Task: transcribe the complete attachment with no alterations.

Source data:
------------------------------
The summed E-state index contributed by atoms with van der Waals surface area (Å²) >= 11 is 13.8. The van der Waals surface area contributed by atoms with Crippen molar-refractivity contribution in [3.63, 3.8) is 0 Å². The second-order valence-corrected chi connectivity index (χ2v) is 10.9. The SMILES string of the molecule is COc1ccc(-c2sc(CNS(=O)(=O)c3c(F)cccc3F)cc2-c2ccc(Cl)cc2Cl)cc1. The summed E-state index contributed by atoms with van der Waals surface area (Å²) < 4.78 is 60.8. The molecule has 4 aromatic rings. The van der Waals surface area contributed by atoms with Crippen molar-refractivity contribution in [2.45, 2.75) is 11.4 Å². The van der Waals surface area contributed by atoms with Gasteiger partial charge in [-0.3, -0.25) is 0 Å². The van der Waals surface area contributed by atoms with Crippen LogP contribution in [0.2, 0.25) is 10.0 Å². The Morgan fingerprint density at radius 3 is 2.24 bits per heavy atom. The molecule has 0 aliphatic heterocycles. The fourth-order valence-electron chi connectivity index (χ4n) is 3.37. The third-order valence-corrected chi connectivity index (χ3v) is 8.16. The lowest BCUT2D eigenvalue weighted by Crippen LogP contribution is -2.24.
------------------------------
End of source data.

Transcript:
The summed E-state index contributed by atoms with van der Waals surface area (Å²) >= 11 is 13.8. The van der Waals surface area contributed by atoms with Crippen molar-refractivity contribution in [3.63, 3.8) is 0 Å². The second-order valence-corrected chi connectivity index (χ2v) is 10.9. The SMILES string of the molecule is COc1ccc(-c2sc(CNS(=O)(=O)c3c(F)cccc3F)cc2-c2ccc(Cl)cc2Cl)cc1. The summed E-state index contributed by atoms with van der Waals surface area (Å²) < 4.78 is 60.8. The molecule has 4 aromatic rings. The van der Waals surface area contributed by atoms with Crippen molar-refractivity contribution in [2.45, 2.75) is 11.4 Å². The van der Waals surface area contributed by atoms with Gasteiger partial charge in [-0.3, -0.25) is 0 Å². The van der Waals surface area contributed by atoms with Crippen LogP contribution in [0.2, 0.25) is 10.0 Å². The Morgan fingerprint density at radius 3 is 2.24 bits per heavy atom. The molecule has 0 aliphatic heterocycles. The fourth-order valence-electron chi connectivity index (χ4n) is 3.37. The third-order valence-corrected chi connectivity index (χ3v) is 8.16. The lowest BCUT2D eigenvalue weighted by Crippen LogP contribution is -2.24.